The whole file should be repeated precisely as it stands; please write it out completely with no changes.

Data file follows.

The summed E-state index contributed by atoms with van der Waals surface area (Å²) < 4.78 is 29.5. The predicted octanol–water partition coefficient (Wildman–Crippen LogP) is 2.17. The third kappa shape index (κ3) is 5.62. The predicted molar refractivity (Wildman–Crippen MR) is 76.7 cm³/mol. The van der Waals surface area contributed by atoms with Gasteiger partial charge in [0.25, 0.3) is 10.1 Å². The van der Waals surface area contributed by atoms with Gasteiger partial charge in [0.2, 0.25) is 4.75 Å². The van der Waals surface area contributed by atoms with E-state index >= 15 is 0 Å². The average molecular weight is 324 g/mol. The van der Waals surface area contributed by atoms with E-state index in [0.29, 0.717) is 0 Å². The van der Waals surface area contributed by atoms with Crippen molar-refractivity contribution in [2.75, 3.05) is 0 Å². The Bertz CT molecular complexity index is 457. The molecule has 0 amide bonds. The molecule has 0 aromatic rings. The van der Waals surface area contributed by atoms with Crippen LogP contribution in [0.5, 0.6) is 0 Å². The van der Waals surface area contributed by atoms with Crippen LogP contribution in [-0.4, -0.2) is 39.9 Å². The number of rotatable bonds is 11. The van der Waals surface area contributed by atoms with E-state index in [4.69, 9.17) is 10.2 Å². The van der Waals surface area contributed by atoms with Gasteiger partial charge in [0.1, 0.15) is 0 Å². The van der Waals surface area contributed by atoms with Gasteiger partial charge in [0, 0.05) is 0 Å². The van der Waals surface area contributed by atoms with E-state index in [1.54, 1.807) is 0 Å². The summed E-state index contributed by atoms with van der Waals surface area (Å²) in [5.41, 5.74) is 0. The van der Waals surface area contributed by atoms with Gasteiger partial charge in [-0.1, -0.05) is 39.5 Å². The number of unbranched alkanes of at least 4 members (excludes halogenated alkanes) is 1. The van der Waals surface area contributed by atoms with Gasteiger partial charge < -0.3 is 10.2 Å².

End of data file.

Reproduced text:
The summed E-state index contributed by atoms with van der Waals surface area (Å²) < 4.78 is 29.5. The predicted octanol–water partition coefficient (Wildman–Crippen LogP) is 2.17. The third kappa shape index (κ3) is 5.62. The predicted molar refractivity (Wildman–Crippen MR) is 76.7 cm³/mol. The van der Waals surface area contributed by atoms with Gasteiger partial charge in [0.25, 0.3) is 10.1 Å². The van der Waals surface area contributed by atoms with Gasteiger partial charge in [0.2, 0.25) is 4.75 Å². The van der Waals surface area contributed by atoms with E-state index >= 15 is 0 Å². The average molecular weight is 324 g/mol. The van der Waals surface area contributed by atoms with E-state index in [0.29, 0.717) is 0 Å². The van der Waals surface area contributed by atoms with Crippen molar-refractivity contribution in [2.75, 3.05) is 0 Å². The Bertz CT molecular complexity index is 457. The molecule has 0 amide bonds. The molecule has 0 aromatic rings. The van der Waals surface area contributed by atoms with Crippen LogP contribution in [0.5, 0.6) is 0 Å². The van der Waals surface area contributed by atoms with Crippen LogP contribution in [-0.4, -0.2) is 39.9 Å². The number of rotatable bonds is 11. The van der Waals surface area contributed by atoms with E-state index in [4.69, 9.17) is 10.2 Å². The van der Waals surface area contributed by atoms with Gasteiger partial charge in [0.1, 0.15) is 0 Å². The van der Waals surface area contributed by atoms with Gasteiger partial charge in [0, 0.05) is 0 Å². The van der Waals surface area contributed by atoms with E-state index in [1.54, 1.807) is 0 Å². The summed E-state index contributed by atoms with van der Waals surface area (Å²) in [5.41, 5.74) is 0. The van der Waals surface area contributed by atoms with Gasteiger partial charge in [-0.1, -0.05) is 39.5 Å². The number of unbranched alkanes of at least 4 members (excludes halogenated alkanes) is 1. The van der Waals surface area contributed by atoms with Gasteiger partial charge < -0.3 is 10.2 Å².